The above images show a healthy lung in comparison to a lung affected by pleural thickening. When the lungs become calcified or scarred as a result of pleural thickening the elasticity of the pleural membrane is reduced which can result in impairment of lung function i.e. the lung is not able to expand and contract as easily during respiration.
Pleural thickening is irreversible and may become progressively worse over time. Symptoms of pleural thickening vary from person to person and depending on the progression of the disease, pleural thickening can be a debilitating disease which can substantially deteriorate the quality of life of the sufferer.
Pleural thickening may lead to a condition known as folded lung or rounded atelectasis, in which the pleural thickening compresses the underlying lung and along with the reduced lung function which can result from pleural thickening this can lead to sufferers experiencing tightness of the chest.
Pleural thickening can also result in breathlessness and chest pain which usually manifests after exertion.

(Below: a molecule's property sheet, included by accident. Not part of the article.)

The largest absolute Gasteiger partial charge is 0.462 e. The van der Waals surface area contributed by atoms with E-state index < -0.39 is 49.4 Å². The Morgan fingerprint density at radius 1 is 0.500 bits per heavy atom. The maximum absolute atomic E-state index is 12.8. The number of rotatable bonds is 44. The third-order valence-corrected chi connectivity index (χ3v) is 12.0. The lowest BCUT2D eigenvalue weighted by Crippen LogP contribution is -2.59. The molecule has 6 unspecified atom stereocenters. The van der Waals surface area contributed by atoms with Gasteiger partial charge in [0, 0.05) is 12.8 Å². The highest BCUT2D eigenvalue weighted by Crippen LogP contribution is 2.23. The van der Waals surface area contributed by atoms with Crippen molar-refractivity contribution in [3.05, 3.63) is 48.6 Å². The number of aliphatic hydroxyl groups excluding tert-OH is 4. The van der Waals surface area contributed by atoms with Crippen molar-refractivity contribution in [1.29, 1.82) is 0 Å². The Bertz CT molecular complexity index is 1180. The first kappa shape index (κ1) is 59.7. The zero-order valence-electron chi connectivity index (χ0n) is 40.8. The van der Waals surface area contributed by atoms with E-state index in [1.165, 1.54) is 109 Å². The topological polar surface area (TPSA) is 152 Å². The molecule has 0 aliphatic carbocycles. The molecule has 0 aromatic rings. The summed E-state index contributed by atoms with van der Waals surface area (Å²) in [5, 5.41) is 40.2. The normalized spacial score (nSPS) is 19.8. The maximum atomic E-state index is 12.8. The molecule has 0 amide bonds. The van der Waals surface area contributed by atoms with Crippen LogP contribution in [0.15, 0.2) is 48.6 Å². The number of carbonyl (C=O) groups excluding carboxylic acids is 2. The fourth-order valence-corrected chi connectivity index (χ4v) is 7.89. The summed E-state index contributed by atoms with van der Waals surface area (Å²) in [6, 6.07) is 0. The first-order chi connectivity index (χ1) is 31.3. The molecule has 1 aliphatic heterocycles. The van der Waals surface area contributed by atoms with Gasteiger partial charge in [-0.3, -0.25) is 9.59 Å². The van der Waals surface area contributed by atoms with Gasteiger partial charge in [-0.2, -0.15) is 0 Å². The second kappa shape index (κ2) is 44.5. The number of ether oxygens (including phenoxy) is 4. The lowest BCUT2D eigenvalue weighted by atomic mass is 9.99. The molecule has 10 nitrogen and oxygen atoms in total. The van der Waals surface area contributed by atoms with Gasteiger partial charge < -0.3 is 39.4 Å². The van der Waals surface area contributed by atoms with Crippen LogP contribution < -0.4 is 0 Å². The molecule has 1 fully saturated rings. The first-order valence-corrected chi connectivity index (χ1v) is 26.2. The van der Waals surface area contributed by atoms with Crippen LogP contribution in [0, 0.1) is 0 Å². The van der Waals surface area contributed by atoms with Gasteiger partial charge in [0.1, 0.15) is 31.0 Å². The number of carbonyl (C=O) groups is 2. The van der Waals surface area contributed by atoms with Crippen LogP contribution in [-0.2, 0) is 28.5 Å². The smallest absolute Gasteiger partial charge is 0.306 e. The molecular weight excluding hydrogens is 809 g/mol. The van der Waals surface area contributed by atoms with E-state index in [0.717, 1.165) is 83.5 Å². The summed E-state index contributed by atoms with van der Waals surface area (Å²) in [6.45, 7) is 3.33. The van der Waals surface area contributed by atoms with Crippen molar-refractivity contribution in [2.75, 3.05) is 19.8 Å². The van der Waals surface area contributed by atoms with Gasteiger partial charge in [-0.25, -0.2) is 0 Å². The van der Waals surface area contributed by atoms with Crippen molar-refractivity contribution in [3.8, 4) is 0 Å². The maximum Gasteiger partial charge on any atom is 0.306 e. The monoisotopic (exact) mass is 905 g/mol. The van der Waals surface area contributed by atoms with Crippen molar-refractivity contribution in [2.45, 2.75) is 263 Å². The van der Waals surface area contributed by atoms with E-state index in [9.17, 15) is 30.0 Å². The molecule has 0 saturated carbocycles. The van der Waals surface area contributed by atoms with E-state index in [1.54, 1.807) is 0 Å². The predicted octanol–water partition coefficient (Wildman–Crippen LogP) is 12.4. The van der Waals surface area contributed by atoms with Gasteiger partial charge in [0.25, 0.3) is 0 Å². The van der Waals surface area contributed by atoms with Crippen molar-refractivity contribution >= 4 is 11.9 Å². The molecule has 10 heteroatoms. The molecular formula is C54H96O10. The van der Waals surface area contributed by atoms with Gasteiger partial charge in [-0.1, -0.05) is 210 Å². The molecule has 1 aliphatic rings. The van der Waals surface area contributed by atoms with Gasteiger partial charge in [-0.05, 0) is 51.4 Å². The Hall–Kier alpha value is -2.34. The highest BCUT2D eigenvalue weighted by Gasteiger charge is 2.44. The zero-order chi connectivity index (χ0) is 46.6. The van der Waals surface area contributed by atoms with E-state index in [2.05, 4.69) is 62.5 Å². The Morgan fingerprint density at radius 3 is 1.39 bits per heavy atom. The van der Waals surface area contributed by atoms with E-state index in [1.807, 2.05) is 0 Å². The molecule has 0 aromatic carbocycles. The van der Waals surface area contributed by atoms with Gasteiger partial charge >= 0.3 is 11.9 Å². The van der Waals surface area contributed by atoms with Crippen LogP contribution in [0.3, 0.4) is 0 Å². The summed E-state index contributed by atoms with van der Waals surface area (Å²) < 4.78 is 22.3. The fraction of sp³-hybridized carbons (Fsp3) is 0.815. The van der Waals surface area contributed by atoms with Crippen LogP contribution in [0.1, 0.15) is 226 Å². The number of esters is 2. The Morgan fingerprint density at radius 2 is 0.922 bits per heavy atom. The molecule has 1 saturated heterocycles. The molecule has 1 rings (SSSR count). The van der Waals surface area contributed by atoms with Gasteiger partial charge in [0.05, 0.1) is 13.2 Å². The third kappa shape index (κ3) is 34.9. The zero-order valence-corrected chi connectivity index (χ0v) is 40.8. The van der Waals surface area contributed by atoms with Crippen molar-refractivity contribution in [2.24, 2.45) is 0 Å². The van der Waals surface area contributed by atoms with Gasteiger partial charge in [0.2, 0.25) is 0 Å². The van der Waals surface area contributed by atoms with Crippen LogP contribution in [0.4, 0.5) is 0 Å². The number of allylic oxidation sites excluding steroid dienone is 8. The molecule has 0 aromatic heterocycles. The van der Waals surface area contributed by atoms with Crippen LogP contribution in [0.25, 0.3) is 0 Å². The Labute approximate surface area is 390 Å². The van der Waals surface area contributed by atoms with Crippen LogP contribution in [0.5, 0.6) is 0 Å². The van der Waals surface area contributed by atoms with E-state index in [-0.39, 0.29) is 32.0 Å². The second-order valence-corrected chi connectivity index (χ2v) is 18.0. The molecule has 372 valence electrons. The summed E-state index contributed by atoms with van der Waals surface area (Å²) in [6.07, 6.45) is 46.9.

Reduced air entry on examination is a clinical symptom of pleural thickening. Extensive pleural thickening can also result in blunting of the costophrenic angles i.e. the angles at the place where the ribs meet the diaphragm. For the purposes of qualification for Industrial Injuries Disablement Benefit the diffuse pleural thickening must be severe enough to obliterate the costophrenic angle.
Benign pleural conditions such as diffuse pleural thickening and pleural plaques do not turn into mesothelioma but sufferers of diffuse pleural thickening are at an increased risk of developing other asbestos-related conditions, including mesothelioma, asbestos related lung cancer and asbestosis because of their past asbestos exposure.